Protecting means taking concrete measures to defend dignity and rights, including policy and legal measures. That means we should protect migrants by ensuring they can access healthcare.
Integrating focuses on a “culture of encounter” that values and supports the intercultural enrichment brought by migrants and refugees. Integration is carefully distinguished from assimilation, in which host countries seek to remake migrants in their own image. Integration is mutually transformative.
Promoting means empowering migrants and refugees to “achieve their potential as human beings in all the dimensions which constitute the humanity intended by the creator.” It is concerned with human flourishing.
Pope Francis’ approach to this issue is eminently practical, appealing for concrete steps of solidarity, not just warm words or abstract theory. But he calls us to a praxis that flows from a different way of thinking about human beings – one that flows from a conversion of the heart. Pope Francis challenges the widespread presuppositions of many contemporary cultures, including our own. He argues against a narrow-minded approach which grounds a person’s worthiness of help on their legal status or nationality; it is their humanity that comes first.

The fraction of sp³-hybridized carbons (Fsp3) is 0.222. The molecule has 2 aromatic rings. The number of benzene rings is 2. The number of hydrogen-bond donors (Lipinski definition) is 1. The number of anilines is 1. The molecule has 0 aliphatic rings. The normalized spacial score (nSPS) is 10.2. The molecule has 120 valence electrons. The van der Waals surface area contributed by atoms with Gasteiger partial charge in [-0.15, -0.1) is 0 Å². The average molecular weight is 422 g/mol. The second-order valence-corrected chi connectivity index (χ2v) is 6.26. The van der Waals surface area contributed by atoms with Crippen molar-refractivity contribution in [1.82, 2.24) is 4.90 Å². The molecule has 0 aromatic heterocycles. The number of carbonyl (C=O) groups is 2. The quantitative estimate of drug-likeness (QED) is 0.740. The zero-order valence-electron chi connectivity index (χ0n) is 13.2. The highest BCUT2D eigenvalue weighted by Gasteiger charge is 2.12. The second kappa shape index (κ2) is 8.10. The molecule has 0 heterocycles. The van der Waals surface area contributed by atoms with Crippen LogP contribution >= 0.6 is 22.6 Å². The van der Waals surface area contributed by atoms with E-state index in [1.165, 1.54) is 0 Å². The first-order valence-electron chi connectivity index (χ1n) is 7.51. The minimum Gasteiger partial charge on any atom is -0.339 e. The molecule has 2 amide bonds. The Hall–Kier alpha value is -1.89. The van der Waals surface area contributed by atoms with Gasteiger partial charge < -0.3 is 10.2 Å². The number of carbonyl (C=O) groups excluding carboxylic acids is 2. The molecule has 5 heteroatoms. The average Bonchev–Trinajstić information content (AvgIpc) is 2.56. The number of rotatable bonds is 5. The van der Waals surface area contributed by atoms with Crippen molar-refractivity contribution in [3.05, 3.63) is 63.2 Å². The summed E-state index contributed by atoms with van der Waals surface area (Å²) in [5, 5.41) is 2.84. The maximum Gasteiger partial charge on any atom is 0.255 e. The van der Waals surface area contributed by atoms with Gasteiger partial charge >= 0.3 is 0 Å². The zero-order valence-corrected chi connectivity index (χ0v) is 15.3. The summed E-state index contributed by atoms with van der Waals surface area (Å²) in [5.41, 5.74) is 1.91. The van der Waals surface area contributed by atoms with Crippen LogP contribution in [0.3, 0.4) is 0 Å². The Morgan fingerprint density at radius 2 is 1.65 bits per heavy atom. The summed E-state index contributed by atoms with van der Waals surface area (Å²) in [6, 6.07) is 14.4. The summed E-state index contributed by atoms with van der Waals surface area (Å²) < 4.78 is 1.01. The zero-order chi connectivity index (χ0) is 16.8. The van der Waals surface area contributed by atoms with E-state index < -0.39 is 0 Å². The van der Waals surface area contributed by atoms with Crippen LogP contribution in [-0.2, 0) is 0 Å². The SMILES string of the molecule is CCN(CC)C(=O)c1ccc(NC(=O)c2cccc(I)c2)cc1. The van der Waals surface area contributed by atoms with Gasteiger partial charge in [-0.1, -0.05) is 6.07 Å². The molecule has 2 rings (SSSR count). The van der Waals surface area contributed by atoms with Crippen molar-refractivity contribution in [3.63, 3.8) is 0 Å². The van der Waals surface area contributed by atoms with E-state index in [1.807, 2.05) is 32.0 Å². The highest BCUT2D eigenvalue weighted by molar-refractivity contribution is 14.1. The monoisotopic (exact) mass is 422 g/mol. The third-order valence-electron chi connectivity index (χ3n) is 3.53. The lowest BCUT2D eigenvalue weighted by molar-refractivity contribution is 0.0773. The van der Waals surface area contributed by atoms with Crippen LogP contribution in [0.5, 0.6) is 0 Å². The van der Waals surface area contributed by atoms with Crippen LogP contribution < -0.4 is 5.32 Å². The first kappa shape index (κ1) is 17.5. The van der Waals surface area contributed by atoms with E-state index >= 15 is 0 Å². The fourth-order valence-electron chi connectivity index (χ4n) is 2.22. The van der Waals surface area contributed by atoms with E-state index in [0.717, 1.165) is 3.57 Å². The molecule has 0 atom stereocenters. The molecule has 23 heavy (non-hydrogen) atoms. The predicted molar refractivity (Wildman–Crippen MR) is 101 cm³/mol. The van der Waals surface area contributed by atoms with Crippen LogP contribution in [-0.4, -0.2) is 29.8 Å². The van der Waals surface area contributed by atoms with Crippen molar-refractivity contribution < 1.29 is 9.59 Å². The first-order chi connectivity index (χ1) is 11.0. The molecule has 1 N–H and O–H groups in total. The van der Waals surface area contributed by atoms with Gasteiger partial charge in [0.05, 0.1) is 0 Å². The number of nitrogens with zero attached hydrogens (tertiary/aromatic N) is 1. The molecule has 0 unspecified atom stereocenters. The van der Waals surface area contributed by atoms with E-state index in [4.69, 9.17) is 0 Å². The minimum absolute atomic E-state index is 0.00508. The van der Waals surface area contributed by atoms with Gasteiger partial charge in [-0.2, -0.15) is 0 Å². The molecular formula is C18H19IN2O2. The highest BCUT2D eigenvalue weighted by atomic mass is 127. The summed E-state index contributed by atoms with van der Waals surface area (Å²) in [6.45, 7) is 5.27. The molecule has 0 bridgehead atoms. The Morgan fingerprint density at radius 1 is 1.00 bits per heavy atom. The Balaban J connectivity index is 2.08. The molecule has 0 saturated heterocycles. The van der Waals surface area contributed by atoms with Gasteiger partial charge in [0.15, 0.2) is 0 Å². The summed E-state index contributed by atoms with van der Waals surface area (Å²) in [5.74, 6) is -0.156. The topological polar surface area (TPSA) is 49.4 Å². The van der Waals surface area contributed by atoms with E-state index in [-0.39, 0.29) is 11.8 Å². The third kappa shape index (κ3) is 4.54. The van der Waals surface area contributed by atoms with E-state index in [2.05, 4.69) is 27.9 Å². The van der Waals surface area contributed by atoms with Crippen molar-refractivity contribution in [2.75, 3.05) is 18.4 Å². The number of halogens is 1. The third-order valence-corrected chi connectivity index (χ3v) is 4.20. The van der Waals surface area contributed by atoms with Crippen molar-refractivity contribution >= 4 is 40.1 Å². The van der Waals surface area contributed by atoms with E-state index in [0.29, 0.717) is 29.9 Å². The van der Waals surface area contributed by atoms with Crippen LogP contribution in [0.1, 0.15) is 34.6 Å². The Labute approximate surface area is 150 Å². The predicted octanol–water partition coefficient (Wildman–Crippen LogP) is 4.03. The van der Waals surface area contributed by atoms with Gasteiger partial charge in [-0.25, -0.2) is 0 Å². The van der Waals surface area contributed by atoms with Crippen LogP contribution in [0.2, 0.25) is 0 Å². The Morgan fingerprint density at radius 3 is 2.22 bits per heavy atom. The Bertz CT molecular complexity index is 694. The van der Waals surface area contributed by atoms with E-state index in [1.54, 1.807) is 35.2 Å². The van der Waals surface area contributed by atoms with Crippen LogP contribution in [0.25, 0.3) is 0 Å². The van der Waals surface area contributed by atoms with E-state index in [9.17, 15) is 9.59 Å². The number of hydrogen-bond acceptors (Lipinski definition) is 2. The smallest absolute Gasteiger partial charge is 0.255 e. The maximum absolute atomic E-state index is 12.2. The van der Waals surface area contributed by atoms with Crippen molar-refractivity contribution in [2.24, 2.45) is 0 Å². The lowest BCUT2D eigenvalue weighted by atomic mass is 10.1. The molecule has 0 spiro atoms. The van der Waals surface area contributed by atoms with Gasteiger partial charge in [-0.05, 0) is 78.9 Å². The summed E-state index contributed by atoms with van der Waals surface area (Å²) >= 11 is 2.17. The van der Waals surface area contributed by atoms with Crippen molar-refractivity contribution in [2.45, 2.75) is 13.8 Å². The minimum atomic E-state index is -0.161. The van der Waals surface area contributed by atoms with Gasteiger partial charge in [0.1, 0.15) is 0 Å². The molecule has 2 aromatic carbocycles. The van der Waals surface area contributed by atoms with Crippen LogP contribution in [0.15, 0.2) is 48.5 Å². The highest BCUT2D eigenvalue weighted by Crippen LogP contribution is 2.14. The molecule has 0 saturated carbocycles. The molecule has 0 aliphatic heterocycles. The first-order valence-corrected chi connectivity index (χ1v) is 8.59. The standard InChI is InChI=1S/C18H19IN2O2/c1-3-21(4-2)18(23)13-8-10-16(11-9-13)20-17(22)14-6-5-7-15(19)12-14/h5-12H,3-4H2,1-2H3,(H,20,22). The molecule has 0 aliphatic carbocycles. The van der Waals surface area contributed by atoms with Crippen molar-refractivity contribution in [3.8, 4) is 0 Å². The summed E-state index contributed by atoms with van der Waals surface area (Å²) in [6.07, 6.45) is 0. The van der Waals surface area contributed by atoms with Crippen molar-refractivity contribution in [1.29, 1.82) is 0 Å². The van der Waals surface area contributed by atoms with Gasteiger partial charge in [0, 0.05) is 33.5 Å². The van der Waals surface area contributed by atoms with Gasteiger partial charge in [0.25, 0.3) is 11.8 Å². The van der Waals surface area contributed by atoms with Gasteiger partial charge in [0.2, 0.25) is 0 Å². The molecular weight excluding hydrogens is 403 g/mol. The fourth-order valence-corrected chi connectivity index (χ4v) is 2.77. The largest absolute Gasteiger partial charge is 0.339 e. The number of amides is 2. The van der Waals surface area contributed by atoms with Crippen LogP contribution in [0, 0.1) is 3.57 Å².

This has long been way the Church thinks about the dignity of migrants. De Pastorali Migratorum Cura (1969) emphasised the rights of the human person in her or his entirety. More recently, Pope Benedict XVI insisted that “Every migrant is a human person who, as such, possesses fundamental, inalienable rights that must be respected by everyone and in every circumstance” (Caritas in Veritate, 62).
Pope Francis’s Message of Hope is a call to holistic love in action, a love that encounters people in the world as it is, and thinks about how to change that world to help them, so we can all flourish together. It is also a call to a love that encounters people as they are, in all of their human dimensions, and on this basis cares about God’s purpose for them and is willing to be transformed by them. It is a call to a deep and reciprocal hospitality.
If we are to take this vision seriously, it evidently has important international and domestic policy implications.